February 4: Van Horn on WSC Q. 51

STUDIES IN THE WESTMINSTER SHORTER CATECHISM
by Rev. Leonard T. Van Horn

Q. 51. What is forbidden in the second commandment?

A. The second commandment forbiddeth the worshipping of God by images, or any other way not appointed in His word.

Scripture References: Deut. 4:15, 16; Acts 17:29; Deut. 12:30-32.

Questions:

1. What is the great sin forbidden in the second commandment?

The great sin forbidden in the second commandment is idolatry.

2. How does the idolatry forbidden in the second commandment differ from the sin forbidden in the first commandment?

The idolatry forbidden in the first commandment has to do with an object, where in man worships something else other than the true and living God. The idolatry forbidden in the second commandment has to do with the means of worship, and forbids us to worship God o in ways contrary to His will.

3. How is it possible for a person to worship images and thus commit the sin of idolatry?

There are many ways this can be done. Some of them are: (1) By worshipping false gods such as the heathen idolatry in the culture of the Greeks. (2) By worshipping the true God by the use of an image or a representation of Him. (3) By worshipping the true God by creating in one’s minds a false image of Him.

4. Is it permissible for any image or representation to be made of God?

No, it is forbidden because He is infinite, incomprehensible. (Isa. 40: 18) Any attempt to represent God necessarily involves limitations which misrepresent Him.

5. Is it lawful for us to have pictures of Jesus Christ?

No, it is not lawful for us to do so. It is true, He was man as well as God, but the Bible teaches He is even fairer than the children of men. (Ps. 45:2) It is impossible for us to know what He was like and therefore, any representation of Him would be a guesswork. If He had wanted us to know He would have made it clear in the Word.

6. Does the second commandment forbid ceremony in our worship?

No, it does not forbid ceremony in our worship, as long as the ceremony is taught in the Word of God. Therefore, the ceremony would have to be “decent and in order” and only what is appointed in the Word of God. (Matt. 15:9)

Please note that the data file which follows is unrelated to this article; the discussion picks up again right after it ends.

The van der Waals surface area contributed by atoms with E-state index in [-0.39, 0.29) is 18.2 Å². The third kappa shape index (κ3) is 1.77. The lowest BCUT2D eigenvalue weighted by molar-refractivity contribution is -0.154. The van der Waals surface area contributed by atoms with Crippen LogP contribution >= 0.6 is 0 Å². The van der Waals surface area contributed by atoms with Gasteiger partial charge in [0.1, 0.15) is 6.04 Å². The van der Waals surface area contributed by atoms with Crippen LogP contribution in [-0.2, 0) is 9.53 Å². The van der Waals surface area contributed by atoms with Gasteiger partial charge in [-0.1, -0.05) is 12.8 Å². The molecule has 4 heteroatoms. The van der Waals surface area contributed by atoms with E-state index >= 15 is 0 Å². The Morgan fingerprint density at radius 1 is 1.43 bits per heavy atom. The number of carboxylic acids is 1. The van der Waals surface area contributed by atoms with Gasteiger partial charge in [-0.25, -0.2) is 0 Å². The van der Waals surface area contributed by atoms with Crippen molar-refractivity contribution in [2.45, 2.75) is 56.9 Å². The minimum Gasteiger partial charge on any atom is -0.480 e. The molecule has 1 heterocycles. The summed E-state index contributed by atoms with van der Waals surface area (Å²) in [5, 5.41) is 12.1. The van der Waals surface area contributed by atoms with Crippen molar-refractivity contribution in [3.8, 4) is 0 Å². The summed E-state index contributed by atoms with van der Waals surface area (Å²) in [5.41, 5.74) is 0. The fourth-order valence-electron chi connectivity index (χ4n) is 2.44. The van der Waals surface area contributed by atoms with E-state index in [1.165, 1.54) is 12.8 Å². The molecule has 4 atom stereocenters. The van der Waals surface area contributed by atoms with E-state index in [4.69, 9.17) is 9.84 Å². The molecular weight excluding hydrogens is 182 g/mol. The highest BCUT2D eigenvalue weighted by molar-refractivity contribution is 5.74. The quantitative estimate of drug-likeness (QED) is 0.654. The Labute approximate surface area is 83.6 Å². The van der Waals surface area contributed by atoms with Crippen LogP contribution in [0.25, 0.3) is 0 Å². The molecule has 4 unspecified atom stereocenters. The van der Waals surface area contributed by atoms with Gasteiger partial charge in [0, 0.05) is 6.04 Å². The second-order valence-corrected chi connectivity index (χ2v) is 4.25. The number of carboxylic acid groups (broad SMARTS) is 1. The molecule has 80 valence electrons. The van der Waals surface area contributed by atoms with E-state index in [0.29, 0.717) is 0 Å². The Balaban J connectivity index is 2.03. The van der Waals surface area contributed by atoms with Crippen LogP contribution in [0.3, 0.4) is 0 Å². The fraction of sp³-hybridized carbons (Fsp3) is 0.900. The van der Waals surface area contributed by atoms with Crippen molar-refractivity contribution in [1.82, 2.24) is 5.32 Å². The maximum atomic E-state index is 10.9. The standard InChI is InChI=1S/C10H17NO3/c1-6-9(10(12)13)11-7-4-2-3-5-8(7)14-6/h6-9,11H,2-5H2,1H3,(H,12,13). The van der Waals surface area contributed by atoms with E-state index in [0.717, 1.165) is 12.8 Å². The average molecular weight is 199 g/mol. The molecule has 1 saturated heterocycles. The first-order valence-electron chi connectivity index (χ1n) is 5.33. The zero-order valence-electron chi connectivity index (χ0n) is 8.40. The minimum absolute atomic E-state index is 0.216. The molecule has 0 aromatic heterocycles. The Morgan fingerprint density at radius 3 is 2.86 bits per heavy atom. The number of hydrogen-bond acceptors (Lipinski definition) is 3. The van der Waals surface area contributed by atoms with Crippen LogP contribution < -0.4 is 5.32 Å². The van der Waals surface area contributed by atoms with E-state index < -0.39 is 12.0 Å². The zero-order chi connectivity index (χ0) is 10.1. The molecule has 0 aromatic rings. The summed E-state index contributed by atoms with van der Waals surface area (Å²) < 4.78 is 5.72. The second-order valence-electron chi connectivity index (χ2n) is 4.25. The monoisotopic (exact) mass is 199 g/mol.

WORSHIP ACCORDING TO THE WORD

The matter of worship in the church today is of grave concern. In churches which are creedal churches, and claim the Westminster Standards, the matter of worship should at all times be consistent with the Word of God. If it is not, there is the danger of breaking the second commandment, breaking it by not endeavoring to worship according to the pattern of the Word of God. In this area we should be zealous, refusing to allow anything within the worship that is not consistent with the Word.

There are many areas today where the church stands in danger of departing from the Word. Doctrinally speaking, the church is departing from the historic position of the Reformed Faith regarding the Scripture by allowing a lower view of inspiration than that of an infallible, verbally inspired Word of God. The church is departing by absolutely by-passing the Scripture-taught doctrine of discipline and thereby the purity of the church is falling into disrepute. These, and many others that could be mentioned, are ways in which the church is departing from the faith in matters of doctrine.

In addition, the church should always be careful regarding its worship. Nothing should be allowed in the service that is not taught by the Scripture. The worship of the church exists for the glory of God, for the purpose of carrying out His Great Commission, for the evangelization of the world. The early church was careful lest something be introduced into it that would hinder its mission.

What about your church in its worship? Have things been added that can not find their warrant in Scripture? Is your church more concerned with the building than the preaching of the Word of God, with itself instead of its outreach, with friendship instead of its purity? Is the second commandment being broken?

Published By: The SHIELD and SWORD, INC.
Vol. 4 No. 48 (December 1964)
Rev. Leonard T. Van Horn, Editor

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